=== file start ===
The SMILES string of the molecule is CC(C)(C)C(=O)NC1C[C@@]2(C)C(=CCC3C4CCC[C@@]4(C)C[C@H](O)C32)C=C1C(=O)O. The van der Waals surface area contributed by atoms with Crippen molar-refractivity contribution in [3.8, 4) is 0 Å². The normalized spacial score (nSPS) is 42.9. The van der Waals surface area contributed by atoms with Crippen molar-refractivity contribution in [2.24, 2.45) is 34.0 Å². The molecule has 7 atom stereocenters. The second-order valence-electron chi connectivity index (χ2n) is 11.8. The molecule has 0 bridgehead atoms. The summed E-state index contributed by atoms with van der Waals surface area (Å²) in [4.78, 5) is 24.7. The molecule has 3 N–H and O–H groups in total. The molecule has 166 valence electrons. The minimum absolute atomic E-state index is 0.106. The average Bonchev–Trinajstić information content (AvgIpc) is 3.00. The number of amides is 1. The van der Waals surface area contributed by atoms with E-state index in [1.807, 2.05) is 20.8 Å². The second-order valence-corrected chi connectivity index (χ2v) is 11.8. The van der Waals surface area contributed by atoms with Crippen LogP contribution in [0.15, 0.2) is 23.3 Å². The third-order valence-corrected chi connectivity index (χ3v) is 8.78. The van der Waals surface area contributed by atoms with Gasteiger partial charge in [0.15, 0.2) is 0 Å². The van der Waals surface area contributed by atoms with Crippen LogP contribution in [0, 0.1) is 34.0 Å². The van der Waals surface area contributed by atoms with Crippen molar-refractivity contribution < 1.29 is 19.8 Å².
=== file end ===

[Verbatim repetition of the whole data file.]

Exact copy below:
The SMILES string of the molecule is CC(C)(C)C(=O)NC1C[C@@]2(C)C(=CCC3C4CCC[C@@]4(C)C[C@H](O)C32)C=C1C(=O)O. The van der Waals surface area contributed by atoms with Crippen molar-refractivity contribution in [3.8, 4) is 0 Å². The normalized spacial score (nSPS) is 42.9. The van der Waals surface area contributed by atoms with Crippen molar-refractivity contribution in [2.24, 2.45) is 34.0 Å². The molecule has 7 atom stereocenters. The second-order valence-electron chi connectivity index (χ2n) is 11.8. The molecule has 0 bridgehead atoms. The summed E-state index contributed by atoms with van der Waals surface area (Å²) in [4.78, 5) is 24.7. The molecule has 3 N–H and O–H groups in total. The molecule has 166 valence electrons. The minimum absolute atomic E-state index is 0.106. The average Bonchev–Trinajstić information content (AvgIpc) is 3.00. The number of amides is 1. The van der Waals surface area contributed by atoms with E-state index in [1.807, 2.05) is 20.8 Å². The second-order valence-corrected chi connectivity index (χ2v) is 11.8. The van der Waals surface area contributed by atoms with Crippen LogP contribution in [0.15, 0.2) is 23.3 Å². The third-order valence-corrected chi connectivity index (χ3v) is 8.78. The van der Waals surface area contributed by atoms with Gasteiger partial charge in [0.15, 0.2) is 0 Å². The van der Waals surface area contributed by atoms with Crippen LogP contribution in [0, 0.1) is 34.0 Å². The van der Waals surface area contributed by atoms with Crippen molar-refractivity contribution < 1.29 is 19.8 Å².